3. In comparison with the Examination Board's first decision of 17 November 1987 the new decision is substantiated in great detail (see VII above). What is decisive, of course, is not the length of the reasoning but its substance. The argument underlying the new decision obviously centres on the view that "In the case of a marking pattern such as that under consideration here, performance on aspects to be considered for offsetting a poor grade must have been awarded at least a clear 3 in order to be regarded as "favourable results". On that principle papers B and D, in both of which the candidate was given a grade 4, could not be considered for offsetting the grade 5. The Board established by an arithmetical calculation that although paper C as a whole had been given a 3, the number of marks in two "practical" sections of the paper were only equivalent to a grade 4, so that this paper could not therefore be considered either.
4. In a previous unpublished decision (D 07/88 dated 20 December 1988) the Board of Appeal commented that weaknesses within individual sections of a paper may be considered, especially in cases where the Examination Board is debating whether the requirement for offsetting a poor grade laid down in Section VI of the Instructions, i.e. particularly good performances in the other papers, can be regarded as having been fulfilled. D 07/88, moreover, was also concerned with the same sections of paper C as in the present case, but the circumstances of the two cases are not comparable. In particular it should be noted that in D 07/88 the appellant had received a grade 6 and that the marks within paper C were also substantially lower than in the present case.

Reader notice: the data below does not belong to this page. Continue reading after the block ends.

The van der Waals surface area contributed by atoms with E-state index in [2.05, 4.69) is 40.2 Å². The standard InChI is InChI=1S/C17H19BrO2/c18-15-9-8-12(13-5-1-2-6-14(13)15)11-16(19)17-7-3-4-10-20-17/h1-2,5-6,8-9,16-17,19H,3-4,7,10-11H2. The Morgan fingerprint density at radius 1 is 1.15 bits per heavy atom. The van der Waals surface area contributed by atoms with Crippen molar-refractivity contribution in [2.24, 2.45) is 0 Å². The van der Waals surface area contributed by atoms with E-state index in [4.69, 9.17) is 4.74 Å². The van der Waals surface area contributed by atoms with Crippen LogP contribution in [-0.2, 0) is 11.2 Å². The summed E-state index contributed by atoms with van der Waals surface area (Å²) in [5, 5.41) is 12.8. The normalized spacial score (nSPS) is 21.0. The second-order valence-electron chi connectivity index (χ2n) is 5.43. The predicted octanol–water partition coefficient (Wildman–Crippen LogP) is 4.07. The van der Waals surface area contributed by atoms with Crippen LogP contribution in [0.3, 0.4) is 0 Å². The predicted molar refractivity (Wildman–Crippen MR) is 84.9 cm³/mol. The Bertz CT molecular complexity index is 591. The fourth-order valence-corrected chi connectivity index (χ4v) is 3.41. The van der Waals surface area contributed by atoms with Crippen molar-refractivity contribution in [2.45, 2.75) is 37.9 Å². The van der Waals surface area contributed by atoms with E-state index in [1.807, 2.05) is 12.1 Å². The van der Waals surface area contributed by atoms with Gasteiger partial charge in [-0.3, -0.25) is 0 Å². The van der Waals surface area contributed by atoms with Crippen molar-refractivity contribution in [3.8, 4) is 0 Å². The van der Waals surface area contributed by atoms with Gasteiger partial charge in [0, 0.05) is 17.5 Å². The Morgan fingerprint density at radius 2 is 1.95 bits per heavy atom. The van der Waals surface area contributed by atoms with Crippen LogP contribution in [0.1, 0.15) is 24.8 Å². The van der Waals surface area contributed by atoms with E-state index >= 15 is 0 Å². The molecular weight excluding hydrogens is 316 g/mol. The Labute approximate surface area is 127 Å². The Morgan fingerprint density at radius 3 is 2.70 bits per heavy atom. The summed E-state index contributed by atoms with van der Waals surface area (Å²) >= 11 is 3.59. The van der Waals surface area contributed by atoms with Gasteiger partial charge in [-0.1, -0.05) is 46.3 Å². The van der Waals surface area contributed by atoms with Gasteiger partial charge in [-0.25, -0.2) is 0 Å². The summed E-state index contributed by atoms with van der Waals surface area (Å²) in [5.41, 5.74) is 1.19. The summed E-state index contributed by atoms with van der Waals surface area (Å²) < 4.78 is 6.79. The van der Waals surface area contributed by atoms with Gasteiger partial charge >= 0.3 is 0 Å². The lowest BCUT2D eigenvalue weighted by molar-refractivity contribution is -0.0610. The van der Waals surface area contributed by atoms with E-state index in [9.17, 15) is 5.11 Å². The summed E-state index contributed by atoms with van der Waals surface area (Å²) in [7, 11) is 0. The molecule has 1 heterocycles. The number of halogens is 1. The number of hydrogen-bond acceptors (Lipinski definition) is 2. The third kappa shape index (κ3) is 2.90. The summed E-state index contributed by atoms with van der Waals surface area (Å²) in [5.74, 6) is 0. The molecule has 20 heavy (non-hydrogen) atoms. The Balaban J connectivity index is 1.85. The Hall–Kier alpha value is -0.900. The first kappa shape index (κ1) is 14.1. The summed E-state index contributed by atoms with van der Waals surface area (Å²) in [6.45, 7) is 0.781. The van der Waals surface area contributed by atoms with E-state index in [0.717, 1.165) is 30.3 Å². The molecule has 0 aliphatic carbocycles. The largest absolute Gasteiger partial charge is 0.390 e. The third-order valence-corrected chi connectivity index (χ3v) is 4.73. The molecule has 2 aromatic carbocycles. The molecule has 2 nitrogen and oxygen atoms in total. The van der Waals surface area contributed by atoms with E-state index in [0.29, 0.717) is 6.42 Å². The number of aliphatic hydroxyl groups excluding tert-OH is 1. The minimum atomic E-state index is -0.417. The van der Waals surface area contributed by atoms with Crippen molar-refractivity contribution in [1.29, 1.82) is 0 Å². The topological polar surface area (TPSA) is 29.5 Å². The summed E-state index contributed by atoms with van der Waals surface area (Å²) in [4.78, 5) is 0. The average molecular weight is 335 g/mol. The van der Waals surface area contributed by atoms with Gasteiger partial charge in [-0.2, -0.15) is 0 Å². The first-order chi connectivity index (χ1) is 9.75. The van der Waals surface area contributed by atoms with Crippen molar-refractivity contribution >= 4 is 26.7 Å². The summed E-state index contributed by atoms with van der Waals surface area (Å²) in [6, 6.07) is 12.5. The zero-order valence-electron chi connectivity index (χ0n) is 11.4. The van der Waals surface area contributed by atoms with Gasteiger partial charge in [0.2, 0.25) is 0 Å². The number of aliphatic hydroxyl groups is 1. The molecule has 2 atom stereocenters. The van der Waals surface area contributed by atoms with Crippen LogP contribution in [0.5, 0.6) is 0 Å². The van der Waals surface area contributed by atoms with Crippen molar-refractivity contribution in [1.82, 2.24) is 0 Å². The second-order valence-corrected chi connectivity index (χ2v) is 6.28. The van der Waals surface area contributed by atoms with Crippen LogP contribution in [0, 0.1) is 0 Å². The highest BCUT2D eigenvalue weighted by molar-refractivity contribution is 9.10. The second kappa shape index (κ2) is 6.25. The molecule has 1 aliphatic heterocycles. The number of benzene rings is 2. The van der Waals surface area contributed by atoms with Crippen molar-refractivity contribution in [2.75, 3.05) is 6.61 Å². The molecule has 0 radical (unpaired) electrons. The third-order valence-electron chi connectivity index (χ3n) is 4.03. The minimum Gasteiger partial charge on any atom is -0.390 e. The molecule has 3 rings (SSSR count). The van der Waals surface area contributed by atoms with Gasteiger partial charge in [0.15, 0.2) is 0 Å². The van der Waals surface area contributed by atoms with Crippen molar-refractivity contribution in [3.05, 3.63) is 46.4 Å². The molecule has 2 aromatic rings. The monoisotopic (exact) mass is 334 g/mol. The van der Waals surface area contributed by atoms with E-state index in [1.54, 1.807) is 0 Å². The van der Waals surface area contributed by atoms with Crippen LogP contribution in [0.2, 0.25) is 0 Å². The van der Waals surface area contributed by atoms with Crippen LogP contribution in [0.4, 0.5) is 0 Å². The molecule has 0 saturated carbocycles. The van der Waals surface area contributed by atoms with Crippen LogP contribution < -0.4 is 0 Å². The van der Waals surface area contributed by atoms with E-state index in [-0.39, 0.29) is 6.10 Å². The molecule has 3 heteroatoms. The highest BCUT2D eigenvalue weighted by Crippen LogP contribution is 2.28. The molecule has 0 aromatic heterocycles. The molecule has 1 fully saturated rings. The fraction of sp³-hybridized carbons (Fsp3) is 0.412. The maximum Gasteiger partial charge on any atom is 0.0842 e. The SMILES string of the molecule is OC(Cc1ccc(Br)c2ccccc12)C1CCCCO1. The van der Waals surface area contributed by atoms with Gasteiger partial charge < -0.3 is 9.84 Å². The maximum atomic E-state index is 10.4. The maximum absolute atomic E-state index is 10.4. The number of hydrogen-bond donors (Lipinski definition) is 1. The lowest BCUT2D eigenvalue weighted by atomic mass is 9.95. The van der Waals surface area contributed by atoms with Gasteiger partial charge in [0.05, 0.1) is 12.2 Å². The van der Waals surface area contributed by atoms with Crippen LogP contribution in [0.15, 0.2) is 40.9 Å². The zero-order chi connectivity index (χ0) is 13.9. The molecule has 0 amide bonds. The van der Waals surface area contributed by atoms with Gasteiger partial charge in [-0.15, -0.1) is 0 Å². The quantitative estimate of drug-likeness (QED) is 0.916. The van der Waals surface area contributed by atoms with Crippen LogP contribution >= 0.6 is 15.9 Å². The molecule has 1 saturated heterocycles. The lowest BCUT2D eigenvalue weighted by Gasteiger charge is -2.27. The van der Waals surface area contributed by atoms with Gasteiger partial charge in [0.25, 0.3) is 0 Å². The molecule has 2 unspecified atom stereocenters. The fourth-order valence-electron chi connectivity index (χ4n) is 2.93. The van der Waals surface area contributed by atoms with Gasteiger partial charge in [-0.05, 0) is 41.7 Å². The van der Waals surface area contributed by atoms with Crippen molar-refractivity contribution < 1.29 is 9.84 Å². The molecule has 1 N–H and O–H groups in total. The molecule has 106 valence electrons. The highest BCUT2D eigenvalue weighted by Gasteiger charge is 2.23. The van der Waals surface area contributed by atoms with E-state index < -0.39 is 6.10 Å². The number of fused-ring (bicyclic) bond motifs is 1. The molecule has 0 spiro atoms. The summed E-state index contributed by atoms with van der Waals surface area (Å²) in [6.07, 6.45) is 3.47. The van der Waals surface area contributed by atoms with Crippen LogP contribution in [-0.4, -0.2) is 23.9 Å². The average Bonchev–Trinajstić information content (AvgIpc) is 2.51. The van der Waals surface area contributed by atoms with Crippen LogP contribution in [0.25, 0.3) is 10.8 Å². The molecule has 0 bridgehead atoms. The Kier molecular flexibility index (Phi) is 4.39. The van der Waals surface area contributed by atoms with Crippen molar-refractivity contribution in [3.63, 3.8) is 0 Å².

5. The Board of Appeal cannot agree with the Examination Board that in the case of a marking pattern such as that under consideration here (i.e. 5, 4, 3, 4), any results to be considered for offsetting a poor grade, including individual sections within the various papers, must be of at least a clear grade 3 standard or have been awarded equivalent average marks. Such a view is clearly incompatible with Article 12(3) REE and with the Instructions. There is no legal basis for applying such rigid criteria when assessing the candidate's papers as a whole as provided for under Article 12(3) REE. The line taken by the Examination Board is also manifestly at variance with the Board of Appeal's finding in the above-mentioned Decision of 7 May 1987 that in borderline cases the question whether or not the candidate's overall performance indicates fitness to practise cannot be answered in the purely arithmetical terms of marks and equivalent grades (see Reasons, 3.3). The Examination Board thus has not made the exercise of its discretion with regard to Article 12(3) REE and the Instructions comprehensible in this case and it must be regarded as arbitrary. Under Article 23(1) and (4) the contested decision is therefore to be set aside.
6. Since the Examination Board has again failed to give plausible grounds for its negative decision, the Board of Appeal has decided in accordance with its Decision dated 15 September 1988 (Reasons, 7) to decide the issue itself. In the Board of Appeal's opinion a correct assessment of the candidate's papers as a whole under Article 12(3) REE leads to the conclusion that the slightly inadequate performance in paper A, bearing in mind the appellant's grades in the other papers - good and pass - does not bar him from passing the examination.
For these reasons, it is decided that:
1. The contested decision is set aside.
2. The Board finds that the appellant has passed the 8th European Qualifying Examination.
3. Refund of the appeal fee is ordered.